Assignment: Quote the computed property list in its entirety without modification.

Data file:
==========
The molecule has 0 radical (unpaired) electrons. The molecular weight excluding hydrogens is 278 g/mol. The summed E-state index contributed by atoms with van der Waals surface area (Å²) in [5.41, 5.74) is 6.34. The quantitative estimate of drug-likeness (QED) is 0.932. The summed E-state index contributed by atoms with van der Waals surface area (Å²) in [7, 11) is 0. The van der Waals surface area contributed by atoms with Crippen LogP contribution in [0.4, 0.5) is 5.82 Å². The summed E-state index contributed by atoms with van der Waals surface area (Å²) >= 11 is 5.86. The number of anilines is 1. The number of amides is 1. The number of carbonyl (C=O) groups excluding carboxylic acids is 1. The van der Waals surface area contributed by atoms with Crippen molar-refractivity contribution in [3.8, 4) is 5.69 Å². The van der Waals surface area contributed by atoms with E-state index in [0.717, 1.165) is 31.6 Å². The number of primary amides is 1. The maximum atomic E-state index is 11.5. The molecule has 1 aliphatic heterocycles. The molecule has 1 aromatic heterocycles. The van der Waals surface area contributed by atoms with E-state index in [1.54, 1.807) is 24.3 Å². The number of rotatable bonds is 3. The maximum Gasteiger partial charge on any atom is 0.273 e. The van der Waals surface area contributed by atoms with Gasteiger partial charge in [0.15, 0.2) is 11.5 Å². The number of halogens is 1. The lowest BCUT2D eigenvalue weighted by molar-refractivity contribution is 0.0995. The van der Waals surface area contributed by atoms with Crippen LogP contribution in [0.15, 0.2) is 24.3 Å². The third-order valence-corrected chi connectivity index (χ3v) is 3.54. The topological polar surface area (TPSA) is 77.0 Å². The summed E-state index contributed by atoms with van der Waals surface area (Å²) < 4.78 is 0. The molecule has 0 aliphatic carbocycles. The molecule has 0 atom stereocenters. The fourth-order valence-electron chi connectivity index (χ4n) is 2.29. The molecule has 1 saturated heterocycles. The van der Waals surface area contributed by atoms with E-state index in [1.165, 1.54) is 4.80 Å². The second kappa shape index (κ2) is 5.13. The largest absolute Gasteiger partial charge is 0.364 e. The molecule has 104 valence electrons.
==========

The molecule has 0 radical (unpaired) electrons. The molecular weight excluding hydrogens is 278 g/mol. The summed E-state index contributed by atoms with van der Waals surface area (Å²) in [5.41, 5.74) is 6.34. The quantitative estimate of drug-likeness (QED) is 0.932. The summed E-state index contributed by atoms with van der Waals surface area (Å²) in [7, 11) is 0. The van der Waals surface area contributed by atoms with Crippen LogP contribution in [0.4, 0.5) is 5.82 Å². The summed E-state index contributed by atoms with van der Waals surface area (Å²) >= 11 is 5.86. The number of anilines is 1. The number of amides is 1. The number of carbonyl (C=O) groups excluding carboxylic acids is 1. The van der Waals surface area contributed by atoms with Crippen molar-refractivity contribution in [3.8, 4) is 5.69 Å². The van der Waals surface area contributed by atoms with E-state index in [0.717, 1.165) is 31.6 Å². The number of primary amides is 1. The maximum atomic E-state index is 11.5. The molecule has 1 aliphatic heterocycles. The molecule has 1 aromatic heterocycles. The van der Waals surface area contributed by atoms with E-state index in [1.54, 1.807) is 24.3 Å². The number of rotatable bonds is 3. The maximum Gasteiger partial charge on any atom is 0.273 e. The van der Waals surface area contributed by atoms with Gasteiger partial charge in [0.15, 0.2) is 11.5 Å². The number of halogens is 1. The lowest BCUT2D eigenvalue weighted by molar-refractivity contribution is 0.0995. The van der Waals surface area contributed by atoms with Crippen LogP contribution in [0.15, 0.2) is 24.3 Å². The third-order valence-corrected chi connectivity index (χ3v) is 3.54. The topological polar surface area (TPSA) is 77.0 Å². The summed E-state index contributed by atoms with van der Waals surface area (Å²) < 4.78 is 0. The molecule has 0 aliphatic carbocycles. The molecule has 0 atom stereocenters. The fourth-order valence-electron chi connectivity index (χ4n) is 2.29. The molecule has 1 saturated heterocycles. The van der Waals surface area contributed by atoms with E-state index in [1.165, 1.54) is 4.80 Å². The second kappa shape index (κ2) is 5.13. The largest absolute Gasteiger partial charge is 0.364 e. The molecule has 104 valence electrons.